Benny picked up the pen and started writing odd little symbols over the sheet of paper. It didn’t make sense to any of the three watching him. It was advanced mathematics. He reached out and grabbed a pretzel stick. He chewed one and then another. He reached over and chewed a couple of nuts. It was hard to say if he knew exactly what kind of nut he was eating. Then he closed his eyes, lowered his head, and didn’t move. After ten minutes, he opened his eyes and wrote some more on the sheet of paper. He closed his eyes and continued thinking. It kept up like this for a little more than an hour.

Cathy and Sandra had gotten bored watching the action. Tim had finished wrapping the coins and put away the money for deposit on Monday. Benny’s eyes opened. “You said your mother made fried chicken?”

“Yes.”

“Let’s go over there.”

“Sure. What about the paper?”

“Let me put it with the others,” Benny said. He picked up the paper and disappeared into the bedroom.

Cathy asked, “What were you doing with the snacks and stuff?”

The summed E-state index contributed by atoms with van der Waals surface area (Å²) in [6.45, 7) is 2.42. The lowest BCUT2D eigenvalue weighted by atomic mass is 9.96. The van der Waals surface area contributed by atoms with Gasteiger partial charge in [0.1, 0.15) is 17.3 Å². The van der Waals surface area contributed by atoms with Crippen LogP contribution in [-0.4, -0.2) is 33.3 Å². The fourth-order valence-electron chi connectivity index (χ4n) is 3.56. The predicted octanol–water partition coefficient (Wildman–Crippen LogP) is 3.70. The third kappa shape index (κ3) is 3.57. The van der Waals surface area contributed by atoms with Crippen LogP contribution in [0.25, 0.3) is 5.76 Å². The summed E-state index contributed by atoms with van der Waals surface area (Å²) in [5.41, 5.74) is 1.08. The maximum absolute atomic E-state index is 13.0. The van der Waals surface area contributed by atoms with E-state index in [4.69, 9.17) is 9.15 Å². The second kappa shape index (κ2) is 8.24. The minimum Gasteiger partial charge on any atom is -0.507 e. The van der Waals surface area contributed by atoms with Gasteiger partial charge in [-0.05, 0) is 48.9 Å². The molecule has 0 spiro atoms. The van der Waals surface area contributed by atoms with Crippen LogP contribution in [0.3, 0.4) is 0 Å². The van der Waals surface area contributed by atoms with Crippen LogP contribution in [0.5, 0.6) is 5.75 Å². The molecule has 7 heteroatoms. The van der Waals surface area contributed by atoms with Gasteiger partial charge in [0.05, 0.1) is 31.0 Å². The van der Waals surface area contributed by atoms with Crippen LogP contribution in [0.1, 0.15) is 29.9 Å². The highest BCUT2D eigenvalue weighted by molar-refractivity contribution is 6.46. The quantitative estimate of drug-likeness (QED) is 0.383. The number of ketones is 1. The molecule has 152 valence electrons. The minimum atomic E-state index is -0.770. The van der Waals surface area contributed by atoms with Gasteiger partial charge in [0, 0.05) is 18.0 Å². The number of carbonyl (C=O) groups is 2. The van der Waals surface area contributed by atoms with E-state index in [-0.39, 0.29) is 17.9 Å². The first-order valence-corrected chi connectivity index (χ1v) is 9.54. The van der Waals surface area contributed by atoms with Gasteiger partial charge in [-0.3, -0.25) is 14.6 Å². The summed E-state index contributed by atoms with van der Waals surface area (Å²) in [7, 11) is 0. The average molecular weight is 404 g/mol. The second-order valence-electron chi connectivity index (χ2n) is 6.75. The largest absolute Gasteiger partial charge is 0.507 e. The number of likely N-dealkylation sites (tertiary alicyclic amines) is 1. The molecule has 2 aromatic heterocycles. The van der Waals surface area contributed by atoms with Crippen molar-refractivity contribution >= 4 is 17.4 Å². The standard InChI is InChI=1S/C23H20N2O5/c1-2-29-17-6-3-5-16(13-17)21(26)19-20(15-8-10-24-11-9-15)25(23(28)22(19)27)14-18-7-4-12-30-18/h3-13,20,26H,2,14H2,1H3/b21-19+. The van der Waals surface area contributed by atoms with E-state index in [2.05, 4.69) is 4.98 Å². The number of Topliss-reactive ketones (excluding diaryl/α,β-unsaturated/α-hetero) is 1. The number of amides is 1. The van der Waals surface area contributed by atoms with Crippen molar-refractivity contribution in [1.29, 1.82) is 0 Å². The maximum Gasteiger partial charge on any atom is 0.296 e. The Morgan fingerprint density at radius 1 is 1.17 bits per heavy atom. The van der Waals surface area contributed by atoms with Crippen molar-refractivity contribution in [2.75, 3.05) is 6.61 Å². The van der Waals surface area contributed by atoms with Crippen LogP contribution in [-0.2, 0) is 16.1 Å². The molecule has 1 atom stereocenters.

“Sometimes Benny thinks about things very deeply. He goes off and really focuses on what he’s thinking about. Hunger, thirst, the need to eliminate waste, and exhaustion will break his concentration. If I keep snacks and beverages right at hand, then it minimizes the interruption. That way, he can spend more time thinking.”

“Is that a good thing?”

“That’s when he’s happiest. So, yes, that’s a good thing.”

Somewhat sad, Tim put everything away. He waited for Benny to return from his bedroom thinking it had been a long time since Benny had gone off like that. It was a shame. He felt guilty that the businesses might be keeping Benny from working on his problems.

Returning to a topic that had been dropped a while back, Sandra asked, “If you’re driving the antique truck in the parade, can I ride with you?”

“I’d like that.”

“That would be kind of cool,” Cathy said wistfully.

She knew that Benny wouldn’t be interested in driving it. Besides, there was only the one vehicle so only one of the boys could drive it and he could take only one passenger. It was a shame because she would have liked to have ridden in the parade.

Benny returned. The four left for Tim’s house. Benny in his van, Tim in his truck, and the girls in Cathy’s car. It was a regular little parade of their own.

Alone with Sandra, Cathy said, “I want to save this money and put it into their business.”